How to Read the Acquisitions Overview | Reading Analytics 101

How to Read the Acquisitions Overview | Reading Analytics 101

The Aquisitions Overview in Google Analytics helps give you a general idea of where your web traffic is coming from. You can use it to see where your digital marketing efforts are working and where they aren’t.

Fortunately, reading the Acquisitions Overview isn’t terribly challenging. However, before you get started make sure to acquaint yourself with some Analytics terminology if you haven’t already.

Once you’re ready, here’s how to read the Acquisitions Overview.

Acquisition Overview Key Terms

In addition to standard Analytics terminology, acquisition reports have their own set of terms for traffic sources that are critical to understand. Here are the ones you need to know:

Organic Search—Visitors who reach your site from a search engine, such as Google or DuckDuckGo.

Paid Search—Visitors who clicked on an advertisement embedded in a search, such as Google Search Ads.

Direct—Visitors who got to your website without following a third-party source. Usually this means that they typed your URL into their browser.

Referral—Visitors who come to your website from another site after clicking a link.

Social—Visitors who get to your website by clicking a link on a social media.

Other—This traffic only appears if you’ve set up additional ways to track traffic. Most beginners don’t need to worry about this.

Pie Charts and Line Graphs

At the top of the Acquisitions Overview, you’ll see one pie chart and two line graphs. The pie chart, labeled Top Channels shows you which sources account for what percentage of your traffic.

The Acquisitions Overview is easy to read but can tell you a lot.
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The first line graph, Users, shows you a historical representation of the amount of users that come to your site over time. Moving your mouse over a specific point will give you a date and the number of users for that date.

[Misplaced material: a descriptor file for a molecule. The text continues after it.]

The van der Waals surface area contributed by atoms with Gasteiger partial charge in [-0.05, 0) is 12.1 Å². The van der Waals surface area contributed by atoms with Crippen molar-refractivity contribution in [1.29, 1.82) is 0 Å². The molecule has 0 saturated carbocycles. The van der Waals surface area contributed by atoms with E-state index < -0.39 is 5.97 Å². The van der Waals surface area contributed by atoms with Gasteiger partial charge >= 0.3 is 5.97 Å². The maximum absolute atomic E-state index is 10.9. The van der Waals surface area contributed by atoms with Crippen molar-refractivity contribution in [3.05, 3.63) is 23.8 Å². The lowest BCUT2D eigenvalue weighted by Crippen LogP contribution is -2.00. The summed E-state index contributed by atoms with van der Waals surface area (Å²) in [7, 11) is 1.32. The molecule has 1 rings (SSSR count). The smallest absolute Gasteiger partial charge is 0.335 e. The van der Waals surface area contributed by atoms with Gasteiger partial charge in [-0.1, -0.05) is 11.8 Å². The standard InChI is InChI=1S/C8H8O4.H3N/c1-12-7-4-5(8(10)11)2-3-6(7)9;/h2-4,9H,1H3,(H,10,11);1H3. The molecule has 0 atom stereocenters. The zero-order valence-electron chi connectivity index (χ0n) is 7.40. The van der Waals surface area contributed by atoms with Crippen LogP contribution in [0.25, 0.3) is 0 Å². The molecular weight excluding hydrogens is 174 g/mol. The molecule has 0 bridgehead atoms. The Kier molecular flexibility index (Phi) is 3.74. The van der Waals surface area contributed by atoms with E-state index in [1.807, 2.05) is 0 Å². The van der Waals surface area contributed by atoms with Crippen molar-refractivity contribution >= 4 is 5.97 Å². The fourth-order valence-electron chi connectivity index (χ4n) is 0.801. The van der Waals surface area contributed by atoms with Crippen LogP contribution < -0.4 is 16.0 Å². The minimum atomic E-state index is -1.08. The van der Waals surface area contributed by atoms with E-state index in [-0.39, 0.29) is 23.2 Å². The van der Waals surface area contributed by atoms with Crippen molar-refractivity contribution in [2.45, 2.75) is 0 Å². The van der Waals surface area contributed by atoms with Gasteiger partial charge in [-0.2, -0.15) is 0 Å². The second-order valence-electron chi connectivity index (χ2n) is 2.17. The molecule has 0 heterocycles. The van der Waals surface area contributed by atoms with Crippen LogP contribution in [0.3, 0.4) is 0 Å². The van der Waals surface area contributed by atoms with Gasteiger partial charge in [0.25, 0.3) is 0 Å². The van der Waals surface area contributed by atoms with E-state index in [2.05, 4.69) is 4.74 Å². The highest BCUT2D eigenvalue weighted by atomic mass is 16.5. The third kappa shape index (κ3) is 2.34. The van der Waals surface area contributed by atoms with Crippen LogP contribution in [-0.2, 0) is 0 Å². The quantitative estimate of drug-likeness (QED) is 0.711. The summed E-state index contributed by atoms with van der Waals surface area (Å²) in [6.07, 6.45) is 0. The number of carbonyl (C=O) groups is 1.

If you’re tracking conversions, you’ll see the historical data for those on the second line graph. We’ll get more into conversions later, as they are a world of their own. However, unless you’ve set these up, you’ll simply see a straight, meaningless line.

Acquisition, Behavior, and (Maybe) Conversions Bar Graphs

The next section of the Acquisitions Overview gives you a more detailed breakdown of your traffic sources.

Learning to read the Acquisitions report can help you make better marketing and content decisions.
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In the Acquisitions section, you can see the Users, New Users, and Sessions data for each source. If you click on a source, you’ll be taken to the Channels tab where you’ll get another, similar breakdown of your traffic sources.

Under the Behavior section, you’ll see data for Bounce Rate, Pages per Session, and Average Session Duration. Analytics generates bar graphs for this data to make it easier to compare.

Depending on whether or not you’ve started tracking conversions, you might not see any data under that tab.

What You Can Learn From Acquisitions Overview

The Acquisitions Overview is pretty generalized, but it can tell you quite a lot. It’s not just about the amount of traffic you’re receiving, either.

The Acquistions Overview is an important part of your Analytics report.
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For example, if you notice that one of your social media outlets is generating higher quality traffic than others, you can retool your social media strategy to invest more money and energy into the better-performing channels.

Similarly, if you find that your efforts in one area, such as paid search, aren’t yielding the type of results you’re looking for, you’ll know to divert those resources elsewhere.

This is part three in an ongoing weekly beginner Analytics series, Reading Analytics 101. Read parts one and two here.